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Identification and assessment of intimate partner violence in nurse home visitation
Journal of Clinical Nursing
  • Susan M. Jack, McMaster University
  • Marilyn Ford-Gilboe, The University of Western Ontario
  • Danielle Davidov, West Virginia University
  • Harriet L. MacMillan, McMaster University
  • Ruth O'Brien
  • Mariarosa Gasbarro
  • David Olds
  • Carolyn Johnston
  • Jeffrey Coben
  • Philip Scribano
  • Jack Stevens
  • Nadine Wathen
  • Diane McNaughton
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Aims and objectives: To develop strategies for the identification and assessment of intimate partner violence in a nurse home visitation programme. Background: Nurse home visitation programmes have been identified as an intervention for preventing child abuse and neglect. Recently, there is an increased focus on the role these programmes have in addressing intimate partner violence. Given the unique context of the home environment, strategies for assessments are required that maintain the therapeutic alliance and minimise client attrition. Design: A qualitative case study. Methods: A total of four Nurse–Family Partnership agencies were engaged in this study. Purposeful samples of nurses (n = 32), pregnant or parenting mothers who had self-disclosed experiences of abuse (n = 26) and supervisors (n = 5) participated in this study. A total of 10 focus groups were completed with nurses: 42 interviews with clients and 10 interviews with supervisors. The principles of conventional content analysis guided data analysis. Data were categorised using the practice–problem–needs analysis model for integrating qualitative findings in the development of nursing interventions. Results: Multiple opportunities to ask about intimate partner violence are valued. The use of structured screening tools at enrolment does not promote disclosure or in-depth exploration of women's experiences of abuse. Women are more likely to discuss experiences of violence when nurses initiate nonstructured discussions focused on parenting, safety or healthy relationships. Nurses require knowledge and skills to initiate indicator-based assessments when exposure to abuse is suspected as well as strategies for responding to client-initiated disclosures. Conclusion: A tailored approach to intimate partner violence assessment in home visiting is required. Relevance to clinical practice: Multiple opportunities for exploring women's experiences of violence are required. A clinical pathway outlining a three-pronged approach to identification and assessment was developed.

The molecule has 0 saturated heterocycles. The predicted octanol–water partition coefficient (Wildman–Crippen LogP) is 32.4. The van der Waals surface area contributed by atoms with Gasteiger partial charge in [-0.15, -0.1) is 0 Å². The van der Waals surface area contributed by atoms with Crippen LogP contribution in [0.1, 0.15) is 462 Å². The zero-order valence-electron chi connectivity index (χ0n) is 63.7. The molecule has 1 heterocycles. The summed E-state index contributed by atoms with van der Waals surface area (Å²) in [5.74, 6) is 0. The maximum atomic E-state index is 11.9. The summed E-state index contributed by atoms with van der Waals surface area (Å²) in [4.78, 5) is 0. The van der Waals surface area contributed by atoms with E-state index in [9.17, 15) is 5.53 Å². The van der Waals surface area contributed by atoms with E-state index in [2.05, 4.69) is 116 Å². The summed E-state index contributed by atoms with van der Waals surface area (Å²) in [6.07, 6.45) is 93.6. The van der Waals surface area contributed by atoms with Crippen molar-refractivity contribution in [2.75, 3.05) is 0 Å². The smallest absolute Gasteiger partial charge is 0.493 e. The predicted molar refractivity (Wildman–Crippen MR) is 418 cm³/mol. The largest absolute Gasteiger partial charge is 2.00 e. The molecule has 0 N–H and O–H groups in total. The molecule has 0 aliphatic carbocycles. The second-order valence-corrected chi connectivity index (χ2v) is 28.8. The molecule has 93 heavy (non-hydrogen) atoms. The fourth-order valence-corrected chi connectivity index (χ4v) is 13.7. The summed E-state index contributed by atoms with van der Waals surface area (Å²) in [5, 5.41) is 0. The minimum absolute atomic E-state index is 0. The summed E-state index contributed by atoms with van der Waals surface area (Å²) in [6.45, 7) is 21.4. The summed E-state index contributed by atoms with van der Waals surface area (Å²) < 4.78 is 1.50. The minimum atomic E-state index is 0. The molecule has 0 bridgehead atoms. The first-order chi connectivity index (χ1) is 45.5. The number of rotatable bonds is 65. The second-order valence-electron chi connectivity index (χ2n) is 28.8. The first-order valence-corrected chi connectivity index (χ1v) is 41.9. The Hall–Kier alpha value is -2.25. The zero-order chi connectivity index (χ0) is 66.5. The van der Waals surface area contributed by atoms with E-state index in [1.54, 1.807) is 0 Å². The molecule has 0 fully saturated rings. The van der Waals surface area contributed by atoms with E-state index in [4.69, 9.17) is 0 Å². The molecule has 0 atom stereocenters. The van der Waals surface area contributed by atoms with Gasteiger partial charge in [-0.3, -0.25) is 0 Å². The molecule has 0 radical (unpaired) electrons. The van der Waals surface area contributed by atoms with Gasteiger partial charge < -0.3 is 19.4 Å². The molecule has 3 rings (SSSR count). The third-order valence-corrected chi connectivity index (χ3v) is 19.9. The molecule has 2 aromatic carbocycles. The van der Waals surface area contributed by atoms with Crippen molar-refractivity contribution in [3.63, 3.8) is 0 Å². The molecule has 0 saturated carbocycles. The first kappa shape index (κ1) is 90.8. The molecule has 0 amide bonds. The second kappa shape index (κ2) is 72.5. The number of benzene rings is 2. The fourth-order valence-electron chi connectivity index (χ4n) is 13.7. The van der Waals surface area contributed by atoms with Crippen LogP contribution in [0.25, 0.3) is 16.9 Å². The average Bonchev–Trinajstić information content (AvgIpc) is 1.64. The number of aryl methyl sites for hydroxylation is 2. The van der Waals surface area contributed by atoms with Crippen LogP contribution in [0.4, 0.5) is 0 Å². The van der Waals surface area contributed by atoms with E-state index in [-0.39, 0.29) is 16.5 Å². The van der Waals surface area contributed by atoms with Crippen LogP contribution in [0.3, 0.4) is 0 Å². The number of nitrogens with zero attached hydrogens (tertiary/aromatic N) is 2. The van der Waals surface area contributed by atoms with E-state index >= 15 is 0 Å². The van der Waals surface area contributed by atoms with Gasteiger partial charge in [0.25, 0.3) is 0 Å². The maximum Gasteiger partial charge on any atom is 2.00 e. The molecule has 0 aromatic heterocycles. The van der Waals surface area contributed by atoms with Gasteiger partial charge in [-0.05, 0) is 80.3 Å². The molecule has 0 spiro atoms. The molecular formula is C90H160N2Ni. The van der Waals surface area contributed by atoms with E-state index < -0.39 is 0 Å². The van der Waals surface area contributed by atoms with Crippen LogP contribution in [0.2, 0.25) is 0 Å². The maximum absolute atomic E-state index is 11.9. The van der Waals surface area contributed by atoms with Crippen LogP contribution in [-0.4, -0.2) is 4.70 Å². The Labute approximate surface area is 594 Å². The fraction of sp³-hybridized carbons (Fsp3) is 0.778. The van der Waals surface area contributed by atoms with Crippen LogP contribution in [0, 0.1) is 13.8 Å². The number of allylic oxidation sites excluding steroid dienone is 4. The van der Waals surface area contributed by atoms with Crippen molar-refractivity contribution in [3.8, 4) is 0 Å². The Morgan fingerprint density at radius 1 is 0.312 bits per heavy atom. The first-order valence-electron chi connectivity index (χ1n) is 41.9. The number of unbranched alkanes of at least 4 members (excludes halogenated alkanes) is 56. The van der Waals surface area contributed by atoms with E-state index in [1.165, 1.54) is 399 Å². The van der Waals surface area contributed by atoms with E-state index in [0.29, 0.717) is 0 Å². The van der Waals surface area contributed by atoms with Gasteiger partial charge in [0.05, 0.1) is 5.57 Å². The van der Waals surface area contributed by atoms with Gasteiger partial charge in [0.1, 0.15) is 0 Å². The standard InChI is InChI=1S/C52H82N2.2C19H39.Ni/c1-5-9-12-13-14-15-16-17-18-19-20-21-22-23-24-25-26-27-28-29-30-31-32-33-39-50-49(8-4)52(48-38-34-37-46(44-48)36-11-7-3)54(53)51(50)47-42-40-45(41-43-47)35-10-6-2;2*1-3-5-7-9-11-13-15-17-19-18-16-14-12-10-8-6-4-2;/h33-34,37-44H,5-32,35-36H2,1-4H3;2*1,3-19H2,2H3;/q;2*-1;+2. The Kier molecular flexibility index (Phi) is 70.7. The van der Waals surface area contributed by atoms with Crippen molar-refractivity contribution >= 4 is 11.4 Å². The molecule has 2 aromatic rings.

Citation Information
Susan M. Jack, Marilyn Ford-Gilboe, Danielle Davidov, Harriet L. MacMillan, et al.. "Identification and assessment of intimate partner violence in nurse home visitation" Journal of Clinical Nursing Vol. 26 Iss. 15-16 (2017) p. 2215 - 2228
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